provided at on the pressure side of collar 5 and serves to retain ring I in axial contact with the inside face of flange 8.

The outer periphery of collar 5 is extended to form an annular groove ll opening axially of shaft 6 towards the pressure side of the collar. The deep sides 12 and 13 which form groove ll serve as retainers for helical springs l4 and also to provide large area for the dissipation of heat. Shalt 6 has a shoulder l5 on the pressure side of collar 5 on WhlCh is mounted a spring retaining washer l6 and against which springs 14 abut. The opposite lateral face of collar 6 has a highly polished sealing surface H which in the preferred embodiment takes the form of an annular shoulder on the collar having an inside diameter somewhat greater than the inside diameter of flange 8 and an outside diameter considerably less than the major or outside diameter of the entire collar. The purpose of this construction is to permit cooling of the wearing surface ll both through radiation and conduction.

Many shafts which require high pressure seals have keyways, shoulders, or threads at various points between the extremity of the shaft and the desired location of the seal. If the resilient sealing ring be compressed between the collar and the shaft and then forced over the entire length of the shaft, these obstructions, particularly Keyways, may cut or chafe the inner surface of the sealing ring to such an extent that adequate sealing between the ring and the shaft when in operative position is seriously impaired. In order to overcome this disadvantage, the spring retainer [6 is first placed in position over the end of the shaft to abut shoulder l5, the uncompressed 0 ring 1 may then he slipped over and beyond any undesirable cutting surfaces or obstructions on the shaft to a point just out- Collar 5 may then be slipped over the shaft and squeezed over ring 1, after which the collar and ring may be driven farther along the shaft to their desired position within housing I8. Pressing the collar and ring along the shaft tends to force the ring against the inner face of flange 8 thereby retaining the ring in its maximum effective sealing and pivoting position.

0n installations where the chafing or cutting action of the shaft presents no problem, a modified collar construction such as illustrated in Fig. 3 may be employed. In this form, the ring may be inserted between shoulders l9 and 8' of groove '20 and then the entire collar assembly can be pressed along the shaft to an operative position. Collar 5' has a convex groove base 2| which provides a similar pivotal action to that already described in connection with collar 5.

The stationary sealing element comprises a washer 22 having a lateral machined surface 23 and a polished sealing surface 24 with an inside and outside diameter substantially the same as that of sealing surface I1. Both washer 22 and collar 5 are preferably made of stainless steel, or other non-corrosive metal, and the sealing surfaces l1 and 24, particularly when stainless steel is used, may be lapped and polished to within three light bands. Radial mounting and alignment of .washer 22 is provided by annular bearing 25 which may be integral with washer 22 or formed separately from an impregnated material and pressed into the washer as shown in Fig.1. The clearance between bearing 25 and shaft 6 is suchas .to provide accurate radial po-..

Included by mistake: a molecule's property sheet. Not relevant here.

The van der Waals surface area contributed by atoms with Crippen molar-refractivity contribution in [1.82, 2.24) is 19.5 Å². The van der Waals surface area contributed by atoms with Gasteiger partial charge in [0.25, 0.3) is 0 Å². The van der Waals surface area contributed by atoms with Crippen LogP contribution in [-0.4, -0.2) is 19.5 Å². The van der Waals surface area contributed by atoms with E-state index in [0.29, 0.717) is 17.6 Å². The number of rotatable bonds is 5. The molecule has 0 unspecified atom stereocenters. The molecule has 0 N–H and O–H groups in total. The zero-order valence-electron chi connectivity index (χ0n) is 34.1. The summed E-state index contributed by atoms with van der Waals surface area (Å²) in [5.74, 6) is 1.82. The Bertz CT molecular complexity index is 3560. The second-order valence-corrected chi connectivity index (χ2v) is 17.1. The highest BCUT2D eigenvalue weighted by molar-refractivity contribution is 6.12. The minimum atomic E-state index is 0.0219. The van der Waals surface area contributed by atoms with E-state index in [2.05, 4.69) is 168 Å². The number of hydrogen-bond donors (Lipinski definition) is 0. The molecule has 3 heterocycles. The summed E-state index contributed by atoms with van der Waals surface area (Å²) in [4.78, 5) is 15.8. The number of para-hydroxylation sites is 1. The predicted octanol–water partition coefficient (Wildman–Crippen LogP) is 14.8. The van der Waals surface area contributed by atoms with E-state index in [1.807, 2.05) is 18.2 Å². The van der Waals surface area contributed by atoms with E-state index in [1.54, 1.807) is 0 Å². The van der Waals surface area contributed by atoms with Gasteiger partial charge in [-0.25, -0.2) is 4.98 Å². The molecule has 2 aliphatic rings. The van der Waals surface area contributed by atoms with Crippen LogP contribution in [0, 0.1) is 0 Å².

sitioning to washer 22 but is not intended as a sealing surface between the shaft and the wash- In operative position the machined face 23 of washer 22 lightly rests against machined edges 26 and 21 of annular shoulders 28 and 29 in end plate 30. The shoulders 26 and 29-form an annular groove or recess 3| in plate 30 in which there is positioned a mat resilient sealing washer 32 made of synthetic rubber or a similar material designed to resist attack by whatever liquids or gases may be in contact with it. Washer 32 in an unstressed condition as shown in Fig. 2 seats tightly against the outer diameter of shoulder 28 thereby insuring accurate radial positioning of the washer in the recess 3|. However, ample clearance at 33 between the outside diameter of the washer and the outside diameter 01 the recess is provided to permit expansion of the resilient washer .32 when compressed by metallic washer 22 to the condition illustrated in Fig. 1. Additional compression relief I01 the rubber washer is provided by concentric grooves 34 which may be located in the washer itself, or if desired, in the end plate 30 and steel washer 22. The axial resilience of washer 32 is such that it compresses just enough to permit the lateral face 33 of washer 22 to rest lightly against the machined surfaces 26 and 21 under pressure of springs l4thereby permitting axial alignment of the washer through contact with edges 26 and 21 and at the same time insuring an efficient seal between the lateral surface 23 and end plate 30.

When assembled, the end plate 30 is bolted to housing [8 by means of cap screws 35 and effectively sealed with respect to the housing by means of an annular O ring 36. Both the outer surface 31 of the housing 18 and the inner face 38 of end plate 30 are machined to provide accurate positioning of the end plate at right angles of the axis of shaft 6.

Effective sealing between polished surface ll of collar 5 and surface 24 of washer 22 is provided by an annular seal 39 which is preferably made from a, non-metallic material such as carbon and which also has accurately lapped lateral surfaces to contact the surfaces I! and 24. The inside diameter of seal 39 is slightly greater than the diameter of shaft 6 in order to provide a radial alignment without axial sealing with respect to the shaft. Free relative movement between the fioating seal 39 and the surfaces l1 and 24 is permissible so that, if for example, sufficient heat is generated between the seal and surface 24 due to rotation of the seal with the collar, the a seal may become stationary with respect to washer 22 and the entire relative rotational movement take place at II. This action may alternate back and forth between each face of the carbon seal and its corresponding mating metallic surface, or the seal may creep, for example, at one-half shaft speed, thereby providing reduced wearing action on each side of the seal. The alternate wearing of the seal on two surfaces plus the large cooling areas of collar 5 and washer 22 greatly prolong the efiicient sealing properties and life of the seal assembly and are particularly important when high pressures and high shaft speeds are encountered.